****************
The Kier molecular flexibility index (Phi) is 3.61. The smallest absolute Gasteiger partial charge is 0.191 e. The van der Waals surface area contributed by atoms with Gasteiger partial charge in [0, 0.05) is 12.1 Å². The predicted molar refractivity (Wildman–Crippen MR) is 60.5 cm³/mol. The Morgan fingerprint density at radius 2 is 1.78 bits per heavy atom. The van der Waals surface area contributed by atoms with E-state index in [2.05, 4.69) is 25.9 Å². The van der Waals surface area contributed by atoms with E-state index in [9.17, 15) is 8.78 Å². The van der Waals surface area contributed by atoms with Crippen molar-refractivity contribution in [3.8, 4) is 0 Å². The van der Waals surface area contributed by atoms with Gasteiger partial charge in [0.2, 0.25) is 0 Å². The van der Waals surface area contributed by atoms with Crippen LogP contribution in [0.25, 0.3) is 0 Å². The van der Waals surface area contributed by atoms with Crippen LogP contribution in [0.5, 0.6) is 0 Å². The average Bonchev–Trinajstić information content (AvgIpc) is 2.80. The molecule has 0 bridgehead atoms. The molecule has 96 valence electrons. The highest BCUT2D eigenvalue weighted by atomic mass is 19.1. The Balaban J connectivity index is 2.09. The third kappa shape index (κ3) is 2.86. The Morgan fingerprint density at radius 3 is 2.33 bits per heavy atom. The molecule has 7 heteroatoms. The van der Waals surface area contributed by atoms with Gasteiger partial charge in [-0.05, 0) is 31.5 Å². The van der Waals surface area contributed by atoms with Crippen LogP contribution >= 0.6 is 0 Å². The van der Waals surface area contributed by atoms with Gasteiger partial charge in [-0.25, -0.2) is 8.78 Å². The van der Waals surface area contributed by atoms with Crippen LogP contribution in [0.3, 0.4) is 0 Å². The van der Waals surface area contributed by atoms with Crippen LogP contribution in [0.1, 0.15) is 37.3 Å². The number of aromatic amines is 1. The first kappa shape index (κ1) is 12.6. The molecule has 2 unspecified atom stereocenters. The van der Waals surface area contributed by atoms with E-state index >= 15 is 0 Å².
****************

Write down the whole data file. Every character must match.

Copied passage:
The Kier molecular flexibility index (Phi) is 3.61. The smallest absolute Gasteiger partial charge is 0.191 e. The van der Waals surface area contributed by atoms with Gasteiger partial charge in [0, 0.05) is 12.1 Å². The predicted molar refractivity (Wildman–Crippen MR) is 60.5 cm³/mol. The Morgan fingerprint density at radius 2 is 1.78 bits per heavy atom. The van der Waals surface area contributed by atoms with E-state index in [2.05, 4.69) is 25.9 Å². The van der Waals surface area contributed by atoms with E-state index in [9.17, 15) is 8.78 Å². The van der Waals surface area contributed by atoms with Crippen molar-refractivity contribution in [3.8, 4) is 0 Å². The van der Waals surface area contributed by atoms with Gasteiger partial charge in [0.2, 0.25) is 0 Å². The van der Waals surface area contributed by atoms with Crippen LogP contribution in [0.25, 0.3) is 0 Å². The van der Waals surface area contributed by atoms with Crippen LogP contribution in [0.5, 0.6) is 0 Å². The average Bonchev–Trinajstić information content (AvgIpc) is 2.80. The molecule has 0 bridgehead atoms. The molecule has 96 valence electrons. The highest BCUT2D eigenvalue weighted by atomic mass is 19.1. The Balaban J connectivity index is 2.09. The third kappa shape index (κ3) is 2.86. The Morgan fingerprint density at radius 3 is 2.33 bits per heavy atom. The molecule has 7 heteroatoms. The van der Waals surface area contributed by atoms with Gasteiger partial charge in [-0.05, 0) is 31.5 Å². The van der Waals surface area contributed by atoms with Crippen LogP contribution >= 0.6 is 0 Å². The van der Waals surface area contributed by atoms with Gasteiger partial charge in [-0.25, -0.2) is 8.78 Å². The van der Waals surface area contributed by atoms with Crippen LogP contribution in [0.3, 0.4) is 0 Å². The van der Waals surface area contributed by atoms with Crippen LogP contribution in [0.1, 0.15) is 37.3 Å². The number of aromatic amines is 1. The first kappa shape index (κ1) is 12.6. The molecule has 2 unspecified atom stereocenters. The van der Waals surface area contributed by atoms with E-state index >= 15 is 0 Å².